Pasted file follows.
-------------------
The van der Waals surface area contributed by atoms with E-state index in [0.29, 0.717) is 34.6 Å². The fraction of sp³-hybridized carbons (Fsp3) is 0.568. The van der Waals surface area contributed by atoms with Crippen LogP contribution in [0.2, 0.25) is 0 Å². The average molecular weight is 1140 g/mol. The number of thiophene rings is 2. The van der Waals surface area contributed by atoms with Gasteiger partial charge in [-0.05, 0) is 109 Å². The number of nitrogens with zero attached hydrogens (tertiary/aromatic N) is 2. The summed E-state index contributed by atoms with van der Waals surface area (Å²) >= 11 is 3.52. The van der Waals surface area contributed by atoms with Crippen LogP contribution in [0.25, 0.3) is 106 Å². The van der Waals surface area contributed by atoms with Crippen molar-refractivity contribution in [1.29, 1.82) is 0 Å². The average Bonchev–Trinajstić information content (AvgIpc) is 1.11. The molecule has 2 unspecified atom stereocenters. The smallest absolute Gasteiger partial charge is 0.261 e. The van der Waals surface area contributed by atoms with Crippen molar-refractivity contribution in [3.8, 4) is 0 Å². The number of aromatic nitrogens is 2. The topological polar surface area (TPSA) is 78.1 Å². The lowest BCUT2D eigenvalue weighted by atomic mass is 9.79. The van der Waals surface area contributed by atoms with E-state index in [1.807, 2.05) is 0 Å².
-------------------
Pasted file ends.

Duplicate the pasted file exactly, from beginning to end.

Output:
The van der Waals surface area contributed by atoms with E-state index in [0.29, 0.717) is 34.6 Å². The fraction of sp³-hybridized carbons (Fsp3) is 0.568. The van der Waals surface area contributed by atoms with Crippen LogP contribution in [0.2, 0.25) is 0 Å². The average molecular weight is 1140 g/mol. The number of thiophene rings is 2. The van der Waals surface area contributed by atoms with Gasteiger partial charge in [-0.05, 0) is 109 Å². The number of nitrogens with zero attached hydrogens (tertiary/aromatic N) is 2. The summed E-state index contributed by atoms with van der Waals surface area (Å²) >= 11 is 3.52. The van der Waals surface area contributed by atoms with Crippen LogP contribution in [0.25, 0.3) is 106 Å². The van der Waals surface area contributed by atoms with Crippen molar-refractivity contribution in [1.29, 1.82) is 0 Å². The average Bonchev–Trinajstić information content (AvgIpc) is 1.11. The molecule has 2 unspecified atom stereocenters. The smallest absolute Gasteiger partial charge is 0.261 e. The van der Waals surface area contributed by atoms with Crippen molar-refractivity contribution in [3.8, 4) is 0 Å². The number of aromatic nitrogens is 2. The topological polar surface area (TPSA) is 78.1 Å². The lowest BCUT2D eigenvalue weighted by atomic mass is 9.79. The van der Waals surface area contributed by atoms with E-state index in [1.807, 2.05) is 0 Å².